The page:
• Public ratings of Giant Eagle customer service rank it near the bottom of the industry, as indicated by the company’s appearance on lists such as “The 15 worst supermarkets in America” and “10 Retailers with the Worst Customer Service.” 
  • On-line ratings by employees rate the company near the bottom among grocery chains as a place to work, closer to Walmart than to Costco and Trader Joe’s. 

In addition, the company’s few remaining middle-wage workers – with decades of experience and institutional memory, and deep commitment to the company – will soon retire.

Long-term employees remember that “…back in the day, Giant Eagle service and products were far beyond anyone else’s” but now “…it’s as if they are trying to ruin their own business…” Says another worker, great customer service is “completely gone.”

A shift back to the high road. While many U.S. retail food chains have embraced a low-wage model, the well-documented examples of Costco and Trader Joe’s – and Target’s announcement last year that it will lift pay for all workers to at least $15 per hour – demonstrate the viability of a higher-wage model. 

Today, Giant Eagle as the market leader retains the ability to shape the future of the Pittsburgh regional grocery industry through the strategic choices it makes. It can pay better wages and flourish by doing so in a smart way that also improves customer service.

Giant Eagle has the potential to be a model of 21st century corporate responsibility for its home region and an architect with its employees of a “Just Pittsburgh” and a “Just Western Pennsylvania.”2 It isn’t a Walmart, with far-flung owners with no ties to the community. Giant Eagle is rooted in Western Pennsylvania and has done positive things for the region. The company’s deep Pittsburgh roots gives it even more reason, and responsibility, for helping the region build shared prosperity.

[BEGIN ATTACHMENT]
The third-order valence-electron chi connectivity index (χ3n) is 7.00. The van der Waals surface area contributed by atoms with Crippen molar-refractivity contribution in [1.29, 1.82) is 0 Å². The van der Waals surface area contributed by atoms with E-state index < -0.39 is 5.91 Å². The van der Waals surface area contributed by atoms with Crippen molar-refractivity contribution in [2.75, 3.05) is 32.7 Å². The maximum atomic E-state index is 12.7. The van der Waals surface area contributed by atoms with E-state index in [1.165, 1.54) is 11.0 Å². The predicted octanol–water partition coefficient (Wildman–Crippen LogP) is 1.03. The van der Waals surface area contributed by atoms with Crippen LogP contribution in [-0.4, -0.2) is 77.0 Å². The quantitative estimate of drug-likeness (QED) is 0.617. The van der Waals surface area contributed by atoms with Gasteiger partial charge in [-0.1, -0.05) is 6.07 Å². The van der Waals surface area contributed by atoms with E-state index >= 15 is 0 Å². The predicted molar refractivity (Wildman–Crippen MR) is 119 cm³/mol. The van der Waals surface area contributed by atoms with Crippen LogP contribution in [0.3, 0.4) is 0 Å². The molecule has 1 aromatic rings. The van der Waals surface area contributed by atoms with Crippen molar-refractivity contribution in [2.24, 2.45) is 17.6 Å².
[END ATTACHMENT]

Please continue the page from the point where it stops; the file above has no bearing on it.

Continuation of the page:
Giant Eagle workers and their union have made clear to the company for the past four years that they want to partner on a relationship that works for the company as well as for workers and their families. In a country and a home town that believes in second chances, we believe customers would shop more at Giant Eagle if they saw the company seeking to restore its reputation with customers, workers, and the community.

To start Giant Eagle’s shift to the high road, we urge the company to use some of its $9.3 billion in revenues to restore its lowest and entry-level pay to wages approaching those of 40 years ago – $15 per hour – and to pledge to honor its workers’ basic freedom to organize and bargain collectively. 

We estimate that lifting wages statewide in the Pennsylvania grocery industry to $15 per hour would raise wages for about 100,000 workers and put $861 million in the pockets of working families. 

In Allegheny County – where Giant Eagle most clearly has the market power to make this an industry wide standard – a $15 per hour minimum wage would benefit 7,412 workers and lift wages for hard-working grocery workers by $103 million. These increases would amount to only 3.5% of grocery sales (less than that at Giant Eagle) – even before considering productivity impacts – one quarter of the impact of a $15 per hour minimum wage in fast food.

An investment in the dignity of Giant Eagle’s workforce would signal to communities in Pittsburgh and beyond that the company really stands behind its mission statement that “Together, we improve people’s everyday lives and well-being.”